Milly Mayhew brushes a goat in the Great American Petting Zoo at the Evergreen State Fair in Monroe on Friday, Aug. 24.
Milly Mayhew brushes a goat in the Great American Petting Zoo at the Evergreen State Fair in Monroe on Friday, Aug. 24.

Amy Reed and her family have committed to visiting the Evergreen State Fair every summer for the past three years.

She and her daughter Sophia, 4, and fiancée Katie Pinfield made the quick trip for the 2018 festivities on Friday from Everett. A few hours before sundown, they wound their way through rows of raucous carnival rides and games.

“We’re making it a tradition,” Reed said next to the ring toss.

They had just knocked out a towering stack of red bands. Pinfield said the trio makes a point of supporting local vendors when they go. She laughed, and said she usually buys all her shoe cleaner at the fair.

The 27-year-old said the outing has something for the whole family. Sophia likes the rides, but Pinfield comes for the scones. Reed said somehow each year they manage to bring home a stuffed animal.

“It’s a collection we’ve started,” she said.

Thousands more families will walk through the gates until they are locked on Labor Day. The fair draws about 330,000 people on average each year. Everett man Luis Sanchez and his family bought the ticket that broke an attendance record during the last day of the fair last year. Theirs was the 348,631st to be scanned at the gate.

“It is just huge how much the community wants to get involved and come out to something like this,” fair manager Hal Gausman said at the time.

The event’s history can be traced back to the 1870s, when the first agriculture display was hosted in Snohomish County, according to the fairgrounds’ website. Festivities had evolved into the Snohomish County Fair within a few decades.

Other similar events were held during that period, including the Monroe District Fair in 1903. In 1949 the recently revived Snohomish County Fair became what people flock to now, during the final weeks of summer.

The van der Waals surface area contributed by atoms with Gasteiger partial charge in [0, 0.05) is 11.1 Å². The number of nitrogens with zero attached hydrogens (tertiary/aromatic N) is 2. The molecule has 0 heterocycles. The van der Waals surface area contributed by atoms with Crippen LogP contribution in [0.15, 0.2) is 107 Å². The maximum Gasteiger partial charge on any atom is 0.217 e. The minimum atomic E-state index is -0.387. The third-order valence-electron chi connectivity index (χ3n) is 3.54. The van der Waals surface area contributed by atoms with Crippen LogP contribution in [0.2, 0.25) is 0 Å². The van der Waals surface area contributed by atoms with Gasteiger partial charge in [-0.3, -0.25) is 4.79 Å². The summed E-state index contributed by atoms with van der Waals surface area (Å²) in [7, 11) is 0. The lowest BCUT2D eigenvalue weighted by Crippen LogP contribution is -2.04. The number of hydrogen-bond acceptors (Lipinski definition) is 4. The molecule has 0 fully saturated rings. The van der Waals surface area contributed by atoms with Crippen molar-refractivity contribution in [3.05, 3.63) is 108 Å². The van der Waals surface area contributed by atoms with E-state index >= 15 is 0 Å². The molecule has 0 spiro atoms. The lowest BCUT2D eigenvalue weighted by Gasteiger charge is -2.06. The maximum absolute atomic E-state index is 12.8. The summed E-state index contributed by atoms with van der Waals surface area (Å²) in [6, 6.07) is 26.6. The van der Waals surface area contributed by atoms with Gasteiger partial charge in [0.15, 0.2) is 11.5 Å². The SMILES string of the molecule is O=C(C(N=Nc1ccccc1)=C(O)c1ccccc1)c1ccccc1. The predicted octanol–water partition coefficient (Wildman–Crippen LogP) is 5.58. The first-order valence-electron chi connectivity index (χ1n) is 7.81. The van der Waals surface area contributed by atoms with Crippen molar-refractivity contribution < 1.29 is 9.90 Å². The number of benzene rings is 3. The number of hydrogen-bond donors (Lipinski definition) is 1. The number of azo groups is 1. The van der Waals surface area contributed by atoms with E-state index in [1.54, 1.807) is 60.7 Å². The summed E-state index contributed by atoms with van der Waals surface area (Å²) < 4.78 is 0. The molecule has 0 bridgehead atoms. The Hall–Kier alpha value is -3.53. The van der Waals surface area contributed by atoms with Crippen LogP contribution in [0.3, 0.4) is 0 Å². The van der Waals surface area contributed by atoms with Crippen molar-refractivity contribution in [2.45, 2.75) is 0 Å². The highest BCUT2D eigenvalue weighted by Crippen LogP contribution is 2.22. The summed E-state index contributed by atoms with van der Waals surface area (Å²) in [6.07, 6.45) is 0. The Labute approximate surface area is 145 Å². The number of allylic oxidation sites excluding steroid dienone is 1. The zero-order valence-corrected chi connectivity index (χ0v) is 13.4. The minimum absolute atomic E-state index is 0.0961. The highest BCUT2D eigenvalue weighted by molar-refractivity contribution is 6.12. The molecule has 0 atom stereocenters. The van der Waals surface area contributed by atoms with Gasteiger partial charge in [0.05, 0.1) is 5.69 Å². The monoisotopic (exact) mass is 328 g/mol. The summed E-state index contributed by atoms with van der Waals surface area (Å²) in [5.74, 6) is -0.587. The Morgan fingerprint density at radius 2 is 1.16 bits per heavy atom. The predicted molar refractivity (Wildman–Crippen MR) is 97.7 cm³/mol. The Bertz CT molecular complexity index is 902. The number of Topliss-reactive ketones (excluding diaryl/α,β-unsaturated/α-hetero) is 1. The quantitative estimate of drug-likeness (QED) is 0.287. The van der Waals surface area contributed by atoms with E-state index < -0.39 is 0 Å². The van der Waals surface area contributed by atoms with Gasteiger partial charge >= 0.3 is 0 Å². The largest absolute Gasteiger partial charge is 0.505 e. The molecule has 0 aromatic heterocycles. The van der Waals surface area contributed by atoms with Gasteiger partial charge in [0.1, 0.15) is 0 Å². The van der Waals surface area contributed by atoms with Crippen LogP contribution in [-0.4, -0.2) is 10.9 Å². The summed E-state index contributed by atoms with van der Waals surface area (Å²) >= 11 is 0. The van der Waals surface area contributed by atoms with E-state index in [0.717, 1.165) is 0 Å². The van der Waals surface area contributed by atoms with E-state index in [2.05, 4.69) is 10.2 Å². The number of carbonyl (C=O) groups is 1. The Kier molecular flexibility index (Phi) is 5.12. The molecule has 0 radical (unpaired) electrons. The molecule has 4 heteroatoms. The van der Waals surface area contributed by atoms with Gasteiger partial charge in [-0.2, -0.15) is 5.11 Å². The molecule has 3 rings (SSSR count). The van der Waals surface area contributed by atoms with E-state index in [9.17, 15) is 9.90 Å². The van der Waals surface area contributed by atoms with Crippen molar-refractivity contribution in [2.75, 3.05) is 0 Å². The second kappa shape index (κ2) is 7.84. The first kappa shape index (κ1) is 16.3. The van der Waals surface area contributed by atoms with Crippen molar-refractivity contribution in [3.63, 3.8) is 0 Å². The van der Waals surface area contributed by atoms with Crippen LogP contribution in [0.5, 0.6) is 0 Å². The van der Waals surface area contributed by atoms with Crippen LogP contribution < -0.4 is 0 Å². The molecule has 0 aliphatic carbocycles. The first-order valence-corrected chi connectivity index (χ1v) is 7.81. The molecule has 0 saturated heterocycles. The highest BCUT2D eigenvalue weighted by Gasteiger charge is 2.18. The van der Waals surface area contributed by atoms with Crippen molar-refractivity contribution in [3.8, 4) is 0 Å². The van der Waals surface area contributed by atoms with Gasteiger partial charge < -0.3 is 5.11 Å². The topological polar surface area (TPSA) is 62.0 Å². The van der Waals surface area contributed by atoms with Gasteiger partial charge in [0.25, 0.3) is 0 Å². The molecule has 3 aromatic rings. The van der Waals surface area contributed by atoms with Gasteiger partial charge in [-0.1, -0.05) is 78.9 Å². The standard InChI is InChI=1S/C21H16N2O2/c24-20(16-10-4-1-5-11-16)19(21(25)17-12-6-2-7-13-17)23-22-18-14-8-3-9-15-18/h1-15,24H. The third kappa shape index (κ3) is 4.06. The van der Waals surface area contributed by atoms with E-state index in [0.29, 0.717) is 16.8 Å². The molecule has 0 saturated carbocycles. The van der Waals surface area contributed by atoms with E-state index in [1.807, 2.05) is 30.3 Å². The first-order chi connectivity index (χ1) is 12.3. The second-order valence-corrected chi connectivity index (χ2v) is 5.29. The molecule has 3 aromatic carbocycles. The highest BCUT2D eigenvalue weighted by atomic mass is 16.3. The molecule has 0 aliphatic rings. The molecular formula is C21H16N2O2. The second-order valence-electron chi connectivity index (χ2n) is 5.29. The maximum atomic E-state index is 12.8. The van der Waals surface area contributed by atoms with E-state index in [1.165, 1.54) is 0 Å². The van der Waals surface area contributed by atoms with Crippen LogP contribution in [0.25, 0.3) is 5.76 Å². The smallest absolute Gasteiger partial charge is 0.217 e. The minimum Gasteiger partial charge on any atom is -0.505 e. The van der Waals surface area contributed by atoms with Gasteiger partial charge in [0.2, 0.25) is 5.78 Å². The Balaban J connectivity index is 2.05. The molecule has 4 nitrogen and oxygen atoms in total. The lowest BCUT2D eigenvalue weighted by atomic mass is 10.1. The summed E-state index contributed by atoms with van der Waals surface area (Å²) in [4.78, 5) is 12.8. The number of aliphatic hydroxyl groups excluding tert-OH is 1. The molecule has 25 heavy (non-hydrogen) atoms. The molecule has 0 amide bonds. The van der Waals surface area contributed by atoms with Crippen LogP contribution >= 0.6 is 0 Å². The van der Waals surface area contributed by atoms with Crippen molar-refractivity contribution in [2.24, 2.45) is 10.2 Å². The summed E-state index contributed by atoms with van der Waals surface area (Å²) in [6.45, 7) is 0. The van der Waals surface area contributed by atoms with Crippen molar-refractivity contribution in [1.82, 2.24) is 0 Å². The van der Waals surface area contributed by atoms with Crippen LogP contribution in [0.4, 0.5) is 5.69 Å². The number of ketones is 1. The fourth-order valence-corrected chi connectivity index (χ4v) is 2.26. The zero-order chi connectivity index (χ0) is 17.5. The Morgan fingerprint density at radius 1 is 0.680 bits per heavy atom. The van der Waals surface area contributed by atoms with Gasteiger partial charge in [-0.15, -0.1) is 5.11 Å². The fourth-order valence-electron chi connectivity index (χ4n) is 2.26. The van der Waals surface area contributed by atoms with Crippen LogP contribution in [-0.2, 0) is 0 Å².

The Evergreen State Fair is celebrating its 110th year. Races, gifts and crafts, equestrian presentations and rows of games and greasy foods from local and regional vendors are on the schedule until Monday, Sept. 3.

Many families have already been frequenting its activities for decades. Rilyn Haugen, 26, took a ride on a mini-roller coaster with her daughter, Brailee Denton, on Friday.

They drove down together from Lake Stevens. The mother describes her 3-year-old as generally cautious.

“I was surprised she wanted to ride the rides,” she said with a laugh.

Haugen has been making the trek since she was about 3 years old, said her dad, who joined them that day. Haugen said usually only a few family members will miss out on the fun each year. Most are able to make it.

Janice Gee, who grew up in Camas but now lives in Texas, came with her grandchildren, including Amelie Perrone. The kids’ parents were out of town this week. She said they couldn’t miss their favorite exhibits.

“Of course, the animals,” Gee said. “We watched the dog show, and we got to watch a rooster play dead.”

Later that day, she held Perrone tightly by the waist as the girl peered curiously into a glass case full of buzzing bees. Gee said she loved that her grandkids had the chance to learn about livestock from someone their own age. That kind of connection is too absent in the current culture, she said.

“Oh, this is just so cool,” she exclaimed, following Perrone past perfectly organized grange displays.

Milly Mayhew, 6, got hands on with a variety of four-footed creatures Friday. She brushed some baby goats while at the Great American Petting Zoo display. Llamas, deer and a tiny pig milled around her.

Mayhew’s father, Daniel Surdyk, watched her and her other sibling. His wife was nearby. This was the main event for the Snohomish family. They usually spend much of the rest of their time at the rides. Surdyk said he has been coming for the past 25 years. 

“It’s just fun to do,” he said.